Vox writes on how the work of the federal Equal Opportunity Employment Commission has been establishing in court — no matter resistance in states like Arkansas — that it is not OK to discriminate against LGBT people in the workplace.

It’s interesting particularly in light of Attorney General Leslie Rutledge’s pitched resistance to equal rights based on sexual orientation — most particularly in fighting equal treatment for transgender people. Rutledge apparently believes transgender people don’t exist except as some sort of fiction. Born with something resembling a penis or vagina? Use the restroom Leslie Rutledge says you must use as dictated by those parts, forever — all the vagaries of gender and even drug and surgical interventions not withstanding.

Anyway, from Vox:

The EEOC wasn’t always involved in LGBTQ issues. But over the past few years, it came around to a different interpretation of what qualifies as sex discrimination. Originally, bans on sex discrimination were taken to by and large protect women. Nowadays, the EEOC argues that LGBTQ people are protected by bans on sex discrimination, because discrimination against LGBTQ people is, fundamentally, rooted in expectations of how people of certain sexes should act — whether it’s whom they should love or what their gender identity should be based on the sex assigned to them at birth.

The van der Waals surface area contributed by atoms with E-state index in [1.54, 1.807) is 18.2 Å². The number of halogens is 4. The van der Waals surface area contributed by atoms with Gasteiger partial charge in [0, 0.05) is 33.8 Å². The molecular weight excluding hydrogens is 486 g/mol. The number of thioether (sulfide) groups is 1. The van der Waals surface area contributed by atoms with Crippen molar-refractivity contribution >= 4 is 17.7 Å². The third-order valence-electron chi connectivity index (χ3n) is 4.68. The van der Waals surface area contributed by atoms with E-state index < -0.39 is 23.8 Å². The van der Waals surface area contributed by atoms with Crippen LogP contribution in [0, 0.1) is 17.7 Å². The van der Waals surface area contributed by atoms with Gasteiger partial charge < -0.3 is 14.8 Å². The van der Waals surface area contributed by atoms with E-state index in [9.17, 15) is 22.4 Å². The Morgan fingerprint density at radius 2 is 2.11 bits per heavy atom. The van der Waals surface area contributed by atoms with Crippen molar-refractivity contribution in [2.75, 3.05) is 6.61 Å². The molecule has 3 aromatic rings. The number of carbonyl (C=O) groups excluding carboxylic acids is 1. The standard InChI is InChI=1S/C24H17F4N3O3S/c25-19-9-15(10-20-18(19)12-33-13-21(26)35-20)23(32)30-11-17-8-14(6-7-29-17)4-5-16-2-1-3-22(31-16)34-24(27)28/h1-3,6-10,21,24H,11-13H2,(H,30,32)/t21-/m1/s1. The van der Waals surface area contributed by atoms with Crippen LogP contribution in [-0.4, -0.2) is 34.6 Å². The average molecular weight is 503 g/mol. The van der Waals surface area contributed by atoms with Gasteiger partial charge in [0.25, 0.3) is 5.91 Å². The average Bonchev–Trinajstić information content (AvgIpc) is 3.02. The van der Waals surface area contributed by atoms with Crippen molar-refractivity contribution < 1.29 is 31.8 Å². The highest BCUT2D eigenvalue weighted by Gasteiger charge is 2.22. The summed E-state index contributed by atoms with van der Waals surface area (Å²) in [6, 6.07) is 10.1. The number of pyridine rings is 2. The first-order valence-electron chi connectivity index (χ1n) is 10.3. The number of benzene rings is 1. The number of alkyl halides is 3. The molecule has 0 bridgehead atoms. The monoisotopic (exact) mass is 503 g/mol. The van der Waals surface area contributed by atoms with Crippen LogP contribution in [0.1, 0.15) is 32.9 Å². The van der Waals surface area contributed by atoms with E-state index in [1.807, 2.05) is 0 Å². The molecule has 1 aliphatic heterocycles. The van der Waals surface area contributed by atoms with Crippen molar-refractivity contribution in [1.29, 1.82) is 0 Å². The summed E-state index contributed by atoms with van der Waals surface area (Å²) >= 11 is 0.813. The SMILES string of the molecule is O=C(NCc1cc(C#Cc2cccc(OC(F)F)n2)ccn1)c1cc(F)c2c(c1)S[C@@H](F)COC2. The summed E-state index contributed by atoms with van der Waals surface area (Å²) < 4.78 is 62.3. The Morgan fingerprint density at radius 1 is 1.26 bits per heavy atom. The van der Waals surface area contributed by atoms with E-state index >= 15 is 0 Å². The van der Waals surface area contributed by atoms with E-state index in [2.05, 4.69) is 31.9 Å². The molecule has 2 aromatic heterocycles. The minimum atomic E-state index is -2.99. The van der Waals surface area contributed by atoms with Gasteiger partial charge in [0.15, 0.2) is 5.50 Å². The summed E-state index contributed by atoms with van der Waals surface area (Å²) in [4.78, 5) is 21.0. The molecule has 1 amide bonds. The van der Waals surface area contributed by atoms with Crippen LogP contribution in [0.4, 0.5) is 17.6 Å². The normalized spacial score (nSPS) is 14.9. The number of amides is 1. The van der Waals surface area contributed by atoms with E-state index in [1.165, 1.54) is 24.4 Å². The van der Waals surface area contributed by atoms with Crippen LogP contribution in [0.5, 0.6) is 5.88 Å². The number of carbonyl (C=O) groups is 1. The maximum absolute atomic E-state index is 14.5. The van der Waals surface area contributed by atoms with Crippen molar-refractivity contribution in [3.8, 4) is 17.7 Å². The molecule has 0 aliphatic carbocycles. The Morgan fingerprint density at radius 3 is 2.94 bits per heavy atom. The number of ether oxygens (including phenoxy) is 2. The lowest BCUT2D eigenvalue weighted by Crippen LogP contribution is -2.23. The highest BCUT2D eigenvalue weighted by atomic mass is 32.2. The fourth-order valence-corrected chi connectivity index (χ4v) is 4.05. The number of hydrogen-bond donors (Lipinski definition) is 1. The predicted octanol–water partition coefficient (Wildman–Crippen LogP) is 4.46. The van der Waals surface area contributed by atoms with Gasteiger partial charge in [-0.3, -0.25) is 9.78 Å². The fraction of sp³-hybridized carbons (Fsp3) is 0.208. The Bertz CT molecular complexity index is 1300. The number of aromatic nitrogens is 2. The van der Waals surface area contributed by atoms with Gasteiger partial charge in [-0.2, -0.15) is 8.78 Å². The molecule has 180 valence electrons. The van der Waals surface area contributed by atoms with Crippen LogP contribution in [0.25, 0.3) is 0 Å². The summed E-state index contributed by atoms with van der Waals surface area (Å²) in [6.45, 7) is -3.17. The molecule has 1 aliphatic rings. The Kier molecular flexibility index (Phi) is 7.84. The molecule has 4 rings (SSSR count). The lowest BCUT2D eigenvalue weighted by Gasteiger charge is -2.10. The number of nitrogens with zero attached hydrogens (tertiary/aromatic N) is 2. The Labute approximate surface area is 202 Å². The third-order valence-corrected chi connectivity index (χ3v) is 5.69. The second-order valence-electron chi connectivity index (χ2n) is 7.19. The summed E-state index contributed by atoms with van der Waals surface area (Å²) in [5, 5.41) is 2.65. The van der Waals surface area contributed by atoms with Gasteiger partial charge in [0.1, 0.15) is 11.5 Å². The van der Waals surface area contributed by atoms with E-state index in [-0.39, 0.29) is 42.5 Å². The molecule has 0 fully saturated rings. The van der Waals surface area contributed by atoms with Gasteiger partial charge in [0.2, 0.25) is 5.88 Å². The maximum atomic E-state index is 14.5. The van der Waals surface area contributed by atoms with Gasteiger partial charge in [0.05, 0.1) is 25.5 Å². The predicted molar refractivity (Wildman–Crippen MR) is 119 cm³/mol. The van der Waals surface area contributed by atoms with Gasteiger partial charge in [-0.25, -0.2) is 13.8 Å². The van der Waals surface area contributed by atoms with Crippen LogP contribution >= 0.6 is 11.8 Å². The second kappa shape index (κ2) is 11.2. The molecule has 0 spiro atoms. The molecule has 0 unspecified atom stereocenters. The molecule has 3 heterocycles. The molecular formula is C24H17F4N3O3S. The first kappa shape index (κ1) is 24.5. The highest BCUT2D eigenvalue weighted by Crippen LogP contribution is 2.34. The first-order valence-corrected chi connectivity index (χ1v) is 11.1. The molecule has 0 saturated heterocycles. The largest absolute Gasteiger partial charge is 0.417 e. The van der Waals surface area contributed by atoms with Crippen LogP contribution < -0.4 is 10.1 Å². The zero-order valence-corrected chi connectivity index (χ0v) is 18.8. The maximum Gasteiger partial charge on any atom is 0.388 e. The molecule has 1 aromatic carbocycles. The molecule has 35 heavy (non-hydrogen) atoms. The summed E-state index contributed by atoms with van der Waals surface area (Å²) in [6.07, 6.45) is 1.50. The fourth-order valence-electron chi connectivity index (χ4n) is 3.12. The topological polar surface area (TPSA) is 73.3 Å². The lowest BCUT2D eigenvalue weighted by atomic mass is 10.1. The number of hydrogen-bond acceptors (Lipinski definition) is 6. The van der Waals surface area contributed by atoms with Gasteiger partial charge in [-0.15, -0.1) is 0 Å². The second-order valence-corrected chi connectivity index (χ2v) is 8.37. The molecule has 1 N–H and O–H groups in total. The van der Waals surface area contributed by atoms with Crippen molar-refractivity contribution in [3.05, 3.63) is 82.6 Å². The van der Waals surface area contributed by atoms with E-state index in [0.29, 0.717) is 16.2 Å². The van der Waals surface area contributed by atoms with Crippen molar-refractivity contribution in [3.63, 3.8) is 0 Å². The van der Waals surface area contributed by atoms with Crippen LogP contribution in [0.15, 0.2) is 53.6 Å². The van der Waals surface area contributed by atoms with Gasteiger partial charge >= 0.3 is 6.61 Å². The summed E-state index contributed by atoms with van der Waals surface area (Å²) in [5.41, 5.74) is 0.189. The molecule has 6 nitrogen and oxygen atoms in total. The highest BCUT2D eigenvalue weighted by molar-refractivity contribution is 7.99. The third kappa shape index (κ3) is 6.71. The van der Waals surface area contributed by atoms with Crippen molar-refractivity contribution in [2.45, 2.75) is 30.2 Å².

With that interpretation, the EEOC has been involved in thousands of cases over the past several years regarding anti-LGBTQ discrimination, netting millions in settlement agreements and helping change employers’ policies.

With the release of a report on workplace harassment, EEOC is going further, calling on employers and employees to take charge of stopping workplace harassment — against not just LGBTQ people but also women, racial and religious minorities, and people with disabilities.

State law in Arkansas allows discrimination on the basis of sexual orientation and gender identity. The legislature and Gov. Asa Hutchinson further demonstrated a belief in discrimination with 2015 legislation to give people who discriminate a religious pretext to do so and also banned local non-discrimination efforts. If this reminds you at all of the bad old 1960s when the states stood up to protect racial discrimination, it should.